Phase One’s 100 megapixel line is designed for detail, but their latest medium format camera captures even more fine detail — because it ditches color entirely. The IQ3 Achromatic is a monochrome version of Phase One’s first medium-format sensor with an electronic shutter that drops the color all in the name of detail.
So why not just take the color IQ3 and convert it to black and white in post? The answer lies in the design of a color sensor. To read color, digital cameras have what’s called a Bayer array, which is a pattern of tiny red, green and blue filters. The camera has to translate this pattern into full color and assign each pixel a color value. But, as the camera translates that pattern, the finest details, such as the weave in a piece of fabric, become distorted, a phenomenon known as moire. By removing the color filter array entirely, those finer details remain intact and undistorted. Leica’s M Monochrom takes a similar approach, trading color for quality.
Removing one more layer between the sensor and the incoming light also enhances the cameras sensitivity. Niels V. Knudsen, Phase One’s Image Quality Professor, says that ISO 200 looks like ISO 50 on a color sensor, which allows the camera to retain more detail in low light.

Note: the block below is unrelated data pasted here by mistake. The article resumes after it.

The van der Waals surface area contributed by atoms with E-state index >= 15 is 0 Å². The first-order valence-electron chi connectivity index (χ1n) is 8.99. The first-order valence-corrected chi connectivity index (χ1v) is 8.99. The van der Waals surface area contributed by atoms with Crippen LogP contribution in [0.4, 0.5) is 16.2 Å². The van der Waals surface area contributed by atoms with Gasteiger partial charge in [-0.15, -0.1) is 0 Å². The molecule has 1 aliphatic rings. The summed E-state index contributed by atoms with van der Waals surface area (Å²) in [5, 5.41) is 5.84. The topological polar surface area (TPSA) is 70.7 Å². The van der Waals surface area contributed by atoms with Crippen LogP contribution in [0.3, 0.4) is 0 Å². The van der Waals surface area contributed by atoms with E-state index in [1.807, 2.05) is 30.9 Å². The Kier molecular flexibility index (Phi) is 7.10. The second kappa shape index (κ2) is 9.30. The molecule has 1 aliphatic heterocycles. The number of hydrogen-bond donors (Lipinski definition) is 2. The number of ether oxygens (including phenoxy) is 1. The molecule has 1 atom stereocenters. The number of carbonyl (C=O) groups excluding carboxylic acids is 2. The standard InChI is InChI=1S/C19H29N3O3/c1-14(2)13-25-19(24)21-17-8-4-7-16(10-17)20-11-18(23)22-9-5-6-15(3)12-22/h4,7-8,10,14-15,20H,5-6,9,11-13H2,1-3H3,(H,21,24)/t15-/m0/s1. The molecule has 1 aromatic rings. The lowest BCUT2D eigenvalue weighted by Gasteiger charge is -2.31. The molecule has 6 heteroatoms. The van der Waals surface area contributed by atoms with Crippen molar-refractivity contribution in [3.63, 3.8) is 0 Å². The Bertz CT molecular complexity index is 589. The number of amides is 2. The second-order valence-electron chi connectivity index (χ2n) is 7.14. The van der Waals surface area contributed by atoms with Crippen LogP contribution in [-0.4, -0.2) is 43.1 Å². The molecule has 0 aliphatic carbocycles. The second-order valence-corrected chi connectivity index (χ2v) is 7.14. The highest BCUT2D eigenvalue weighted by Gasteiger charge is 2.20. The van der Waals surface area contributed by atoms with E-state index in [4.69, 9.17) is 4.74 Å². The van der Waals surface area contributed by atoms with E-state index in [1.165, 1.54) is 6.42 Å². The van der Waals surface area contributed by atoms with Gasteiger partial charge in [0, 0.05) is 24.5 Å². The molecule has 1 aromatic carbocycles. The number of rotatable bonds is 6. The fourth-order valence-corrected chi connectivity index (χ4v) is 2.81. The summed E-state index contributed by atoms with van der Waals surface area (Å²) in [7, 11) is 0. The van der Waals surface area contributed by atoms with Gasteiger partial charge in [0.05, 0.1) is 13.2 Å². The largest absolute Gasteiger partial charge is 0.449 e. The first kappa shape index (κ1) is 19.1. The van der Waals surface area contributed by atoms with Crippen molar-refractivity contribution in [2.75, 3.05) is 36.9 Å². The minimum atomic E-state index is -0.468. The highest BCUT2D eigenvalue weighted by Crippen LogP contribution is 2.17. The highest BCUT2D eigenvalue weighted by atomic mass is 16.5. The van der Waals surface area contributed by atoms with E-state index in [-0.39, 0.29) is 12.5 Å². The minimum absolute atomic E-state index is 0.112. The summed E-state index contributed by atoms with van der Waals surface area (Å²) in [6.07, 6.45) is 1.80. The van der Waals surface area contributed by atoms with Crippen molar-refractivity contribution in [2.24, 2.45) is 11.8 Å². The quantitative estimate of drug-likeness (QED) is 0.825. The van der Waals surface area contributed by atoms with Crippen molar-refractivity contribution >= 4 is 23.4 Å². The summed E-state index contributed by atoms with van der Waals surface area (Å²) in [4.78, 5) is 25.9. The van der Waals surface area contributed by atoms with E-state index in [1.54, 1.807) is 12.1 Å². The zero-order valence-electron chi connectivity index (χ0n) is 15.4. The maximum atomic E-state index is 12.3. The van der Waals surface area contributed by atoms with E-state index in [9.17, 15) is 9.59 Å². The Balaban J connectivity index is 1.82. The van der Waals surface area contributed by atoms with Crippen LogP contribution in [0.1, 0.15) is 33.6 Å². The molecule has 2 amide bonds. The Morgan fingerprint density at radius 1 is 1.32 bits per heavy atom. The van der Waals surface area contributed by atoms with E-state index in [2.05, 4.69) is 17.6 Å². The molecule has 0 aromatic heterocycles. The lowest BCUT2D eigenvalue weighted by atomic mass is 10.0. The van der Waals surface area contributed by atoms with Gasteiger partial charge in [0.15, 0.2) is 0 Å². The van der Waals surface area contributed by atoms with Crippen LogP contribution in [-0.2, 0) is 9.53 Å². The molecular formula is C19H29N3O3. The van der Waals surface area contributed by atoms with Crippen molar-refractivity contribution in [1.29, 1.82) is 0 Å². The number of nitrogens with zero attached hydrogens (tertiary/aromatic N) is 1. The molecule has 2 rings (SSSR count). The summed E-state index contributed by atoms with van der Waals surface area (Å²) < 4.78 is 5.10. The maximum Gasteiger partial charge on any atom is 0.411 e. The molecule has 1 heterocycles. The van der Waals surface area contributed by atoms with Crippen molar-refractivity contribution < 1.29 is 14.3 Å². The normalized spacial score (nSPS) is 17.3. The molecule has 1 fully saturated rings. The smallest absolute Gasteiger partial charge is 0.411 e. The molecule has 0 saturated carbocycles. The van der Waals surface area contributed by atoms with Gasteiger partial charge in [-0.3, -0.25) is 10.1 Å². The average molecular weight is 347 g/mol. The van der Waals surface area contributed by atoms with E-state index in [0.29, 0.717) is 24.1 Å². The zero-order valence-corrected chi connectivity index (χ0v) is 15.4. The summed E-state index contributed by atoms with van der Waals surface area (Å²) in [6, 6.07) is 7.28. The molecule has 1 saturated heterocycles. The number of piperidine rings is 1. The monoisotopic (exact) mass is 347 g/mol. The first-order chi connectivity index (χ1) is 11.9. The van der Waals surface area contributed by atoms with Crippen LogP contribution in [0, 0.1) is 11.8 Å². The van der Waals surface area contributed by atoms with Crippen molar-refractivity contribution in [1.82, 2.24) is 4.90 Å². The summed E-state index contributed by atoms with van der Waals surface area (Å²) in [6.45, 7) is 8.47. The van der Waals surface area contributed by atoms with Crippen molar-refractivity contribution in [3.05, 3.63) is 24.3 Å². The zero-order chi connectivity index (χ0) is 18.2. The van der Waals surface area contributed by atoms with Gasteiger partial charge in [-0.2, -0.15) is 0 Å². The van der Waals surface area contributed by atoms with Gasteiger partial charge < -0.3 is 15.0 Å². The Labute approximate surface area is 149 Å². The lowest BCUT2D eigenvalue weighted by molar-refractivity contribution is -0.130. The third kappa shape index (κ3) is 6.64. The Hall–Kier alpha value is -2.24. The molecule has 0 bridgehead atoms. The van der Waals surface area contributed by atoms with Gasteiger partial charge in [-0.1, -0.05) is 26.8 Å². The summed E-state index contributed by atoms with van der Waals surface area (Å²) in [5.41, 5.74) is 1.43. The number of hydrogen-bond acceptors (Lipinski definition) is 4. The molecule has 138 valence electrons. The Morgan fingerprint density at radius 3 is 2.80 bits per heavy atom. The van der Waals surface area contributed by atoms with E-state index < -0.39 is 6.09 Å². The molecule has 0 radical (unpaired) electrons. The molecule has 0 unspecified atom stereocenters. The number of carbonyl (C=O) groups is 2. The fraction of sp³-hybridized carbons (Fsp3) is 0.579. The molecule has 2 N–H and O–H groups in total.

Along with ditching the color, the camera is also designed to capture the full spectrum of light including infrared. That means that when shooting with IR, you can still see the full preview of the effect in the Live View. (And if you don’t want to include both visible and IR, a filter is used).
The IQ3 Achromatic, besides the absence of color, includes a number of the same features as the company’s other 1Q3 cameras, including an electronic shutter — and a high-end price tag. The IQ3 Achromatic is slated to cost around $50,000 without a lens, while the color variation sits around $44,000.
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